Burial Ritesis the debut novel by Australian author, Hannah Kent, and is one of my favourite books to date. Set in the winter of 1829, it tells the story of the final few months of the life of Agnes Magnúsdóttir, the last woman to be executed in Iceland, and the family who were charged with her care until her execution could take place. Although we know Agnes’ fate, the tension throughout the novel is of the constant and palpable kind that leaves a gnawing sensation in your stomach, and the northern Icelandic winter, as much a part of the novel as the characters, is the perfect backdrop for a narrative about the juxtaposition between the harshness and beauty of the human experience. (And if you can pick up the hardback edition it is a gorgeous book to behold, with black edged pages).
  2. Iceland’s Bell, Halldór Laxness
    Laxness is Iceland’s only Noble Prize Laureate so no list recommending Icelandic books would be complete without him. Iceland’s Bellis an early example of the Icelandic social realism novel and deals with questions of national identity and literature’s effect on it – I may have been prejudiced in picking this particular Laxness novel because it features a medieval manuscript collector…
  3. Names for the Sea: Strangers in Iceland, Sarah Moss
    This is the autobiography-cum-travel memoir of Sarah Moss, an English Literature lecturer who moved to Reykjavik with her family to work at the University of Iceland. Whilst beautifully written it is also the perfect anecdote to the romanticization of the North, frankly discussing the drawbacks as well as the delights of her year abroad.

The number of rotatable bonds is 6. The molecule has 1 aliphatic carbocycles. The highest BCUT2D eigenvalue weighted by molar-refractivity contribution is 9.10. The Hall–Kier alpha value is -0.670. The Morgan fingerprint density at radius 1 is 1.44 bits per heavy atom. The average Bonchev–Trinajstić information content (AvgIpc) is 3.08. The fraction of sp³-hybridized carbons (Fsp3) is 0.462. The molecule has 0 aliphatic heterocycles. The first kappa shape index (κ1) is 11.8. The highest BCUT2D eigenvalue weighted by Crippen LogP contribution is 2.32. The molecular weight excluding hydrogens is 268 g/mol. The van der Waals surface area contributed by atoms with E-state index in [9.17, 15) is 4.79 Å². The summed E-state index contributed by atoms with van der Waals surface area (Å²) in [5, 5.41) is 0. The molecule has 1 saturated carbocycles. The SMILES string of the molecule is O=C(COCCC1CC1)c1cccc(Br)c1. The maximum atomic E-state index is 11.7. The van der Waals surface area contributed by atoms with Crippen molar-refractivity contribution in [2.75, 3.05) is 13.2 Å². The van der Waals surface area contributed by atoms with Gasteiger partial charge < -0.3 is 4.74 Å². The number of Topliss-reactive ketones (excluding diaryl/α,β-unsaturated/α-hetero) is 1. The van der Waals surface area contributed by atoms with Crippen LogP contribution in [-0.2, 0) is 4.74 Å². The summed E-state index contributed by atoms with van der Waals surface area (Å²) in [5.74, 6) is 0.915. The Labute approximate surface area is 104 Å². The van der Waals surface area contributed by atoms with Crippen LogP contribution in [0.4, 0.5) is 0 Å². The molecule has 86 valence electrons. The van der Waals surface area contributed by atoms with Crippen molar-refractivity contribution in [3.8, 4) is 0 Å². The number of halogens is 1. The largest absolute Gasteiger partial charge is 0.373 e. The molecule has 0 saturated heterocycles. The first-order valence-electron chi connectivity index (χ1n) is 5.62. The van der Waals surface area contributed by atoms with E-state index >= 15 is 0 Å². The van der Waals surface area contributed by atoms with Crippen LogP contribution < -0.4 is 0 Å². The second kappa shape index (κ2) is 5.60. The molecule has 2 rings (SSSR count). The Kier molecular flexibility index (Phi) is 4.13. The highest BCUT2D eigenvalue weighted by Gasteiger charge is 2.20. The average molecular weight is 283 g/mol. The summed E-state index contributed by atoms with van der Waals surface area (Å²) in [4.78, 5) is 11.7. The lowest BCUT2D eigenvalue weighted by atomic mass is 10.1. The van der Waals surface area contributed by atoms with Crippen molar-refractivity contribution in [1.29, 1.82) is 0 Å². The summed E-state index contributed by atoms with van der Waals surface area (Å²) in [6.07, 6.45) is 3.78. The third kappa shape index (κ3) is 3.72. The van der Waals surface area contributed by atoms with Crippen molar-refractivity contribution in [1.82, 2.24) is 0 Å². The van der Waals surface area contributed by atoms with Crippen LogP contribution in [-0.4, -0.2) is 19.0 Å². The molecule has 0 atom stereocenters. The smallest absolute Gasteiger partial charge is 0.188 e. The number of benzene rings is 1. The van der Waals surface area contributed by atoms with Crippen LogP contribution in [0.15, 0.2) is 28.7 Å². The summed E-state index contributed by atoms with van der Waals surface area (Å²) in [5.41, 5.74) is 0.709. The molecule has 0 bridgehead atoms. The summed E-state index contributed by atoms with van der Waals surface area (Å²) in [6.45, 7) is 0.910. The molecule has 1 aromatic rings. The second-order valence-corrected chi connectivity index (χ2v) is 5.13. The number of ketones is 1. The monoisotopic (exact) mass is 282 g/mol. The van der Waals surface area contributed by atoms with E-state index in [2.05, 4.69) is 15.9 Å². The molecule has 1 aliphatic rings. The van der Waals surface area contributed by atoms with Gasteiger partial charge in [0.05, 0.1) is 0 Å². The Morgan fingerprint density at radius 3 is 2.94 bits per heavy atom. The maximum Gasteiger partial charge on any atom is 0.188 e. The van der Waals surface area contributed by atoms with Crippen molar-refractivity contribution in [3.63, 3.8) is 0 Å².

4. Letters from Iceland, W. H. Auden and Louis MacNeice
    This 30’s classic is made up of poems and prose written by Auden and MacNeice during their 1936 trip to Iceland – Sarah Moss’ Names for the Seais named after a passage in Auden’s poem ‘Journey to Iceland’. It is a humorous and generally light-hearted book that can be picked up and put down at will, but at its edges lie the gathering clouds of the Second World War which was to transform Iceland entirely.
  5. Moonstone: The Boy Who Never Was, Sjón
    Although this book is set in 1918 and deals with the effect of the Spanish Flu on the population of Reykjavik, it is in many ways a fable that parallels the Aids Crisis. Its protagonist is Máni Steinn, a young queer man trying to find his place in a society as small and seemingly homogenous as early 20thcentury Iceland. But it is also a narrative about the power of cinema and storytelling to help us imagine other worlds and to transport us to other places.

Hannah Armstrong is master's student at the University of Oxford where she is currently working on a dissertation examining Old Norse literary representations of women and honour. Her chequered past includes stints working as an actor and a writer, and as of September she will be taking a break from research to make the jump to university management. She can be found on Twitter at @hjp_armstrong.